This Feedback Statement summarises responses from DP18/10 on whether there are unnecessary barriers to investing in patient capital through authorised funds. We discuss the feedback as well as a proposal from the Investment Association for a new type of fund.
About patient capital
Patient capital investments refer to a broad range of investments intending to deliver long-term returns. Such assets include venture capital, private equity, private debt, real-estate and infrastructure. These assets are usually illiquid (meaning they can’t be sold quickly) and therefore require investors who are willing and able to commit capital for a significant period of time.
Why we are focusing on barriers to investing in patient capital
The Treasury’s Patient Capital Review looked at whether patient capital investments into innovative UK firms was working well and found that investment in this space was below its potential. Investment at start-up stage was healthy but becomes less so when looking to scale up. This was negatively impacting the UK economy.
Who this is relevant for
This Feedback Statement will be of interest to:
- operators and investment managers of UK authorised funds and specialised funds (European long-term investment funds (ELTIFs), European social entrepreneurship funds (EuSEFs) and European Venture Capital Funds (EuVECAs)), and their depositaries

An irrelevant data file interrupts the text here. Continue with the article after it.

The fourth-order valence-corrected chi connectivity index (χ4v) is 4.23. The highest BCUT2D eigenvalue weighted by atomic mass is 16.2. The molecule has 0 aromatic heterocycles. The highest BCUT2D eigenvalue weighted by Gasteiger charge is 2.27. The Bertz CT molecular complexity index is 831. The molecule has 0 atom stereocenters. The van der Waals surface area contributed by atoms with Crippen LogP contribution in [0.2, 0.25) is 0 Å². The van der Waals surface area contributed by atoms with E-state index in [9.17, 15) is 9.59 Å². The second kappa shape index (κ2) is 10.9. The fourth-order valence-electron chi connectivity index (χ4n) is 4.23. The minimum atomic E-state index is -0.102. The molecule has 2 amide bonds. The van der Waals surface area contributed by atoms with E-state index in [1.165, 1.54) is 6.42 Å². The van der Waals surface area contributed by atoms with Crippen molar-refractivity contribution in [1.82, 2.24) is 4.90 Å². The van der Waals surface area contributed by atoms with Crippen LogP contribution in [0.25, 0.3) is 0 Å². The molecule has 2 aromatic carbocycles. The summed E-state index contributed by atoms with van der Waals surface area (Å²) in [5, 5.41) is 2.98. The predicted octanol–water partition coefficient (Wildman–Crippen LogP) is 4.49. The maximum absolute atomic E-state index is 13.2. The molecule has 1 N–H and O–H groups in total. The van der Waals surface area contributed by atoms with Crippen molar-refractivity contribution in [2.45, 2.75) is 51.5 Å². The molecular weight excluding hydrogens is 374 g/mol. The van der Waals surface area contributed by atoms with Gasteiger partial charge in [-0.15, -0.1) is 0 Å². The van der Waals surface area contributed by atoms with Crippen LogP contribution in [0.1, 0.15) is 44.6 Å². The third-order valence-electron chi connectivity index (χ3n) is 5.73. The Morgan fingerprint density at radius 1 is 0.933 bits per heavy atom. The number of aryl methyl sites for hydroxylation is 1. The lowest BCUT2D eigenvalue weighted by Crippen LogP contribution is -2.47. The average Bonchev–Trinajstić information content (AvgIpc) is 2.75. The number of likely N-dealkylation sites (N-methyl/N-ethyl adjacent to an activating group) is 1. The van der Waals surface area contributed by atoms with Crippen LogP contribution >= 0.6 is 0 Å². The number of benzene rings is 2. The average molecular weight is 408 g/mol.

- intermediaries, such as platform service providers, discretionary wealth managers and financial advisers
- pension plan operators (eg those offering self-invested personal pensions)
- life assurance companies with an interest in patient capital, either by direct investment or through holdings in investment funds
- retail, professional and institutional investors
- ancillary service providers
We have not found any significant barriers to investing into patient capital assets through funds available for professional investors. We have found some barriers to investing into patient capital within our authorised funds regime for broad retail distribution. However, we have not found barriers which are unnecessary and can be relaxed without introducing a degree of risk that is inappropriate for retail investors.
We also note that other investment products, such as investment trusts, provide alternative ways for retail investors to access long-term investments.
We will be considering any rule changes with regards to authorised funds holding illiquid assets that may be recommended upon completion of the Financial Policy Committee (FPC) work later this year.
28/02/2020: Information added Feedback Statement (FS20/2) published and page updated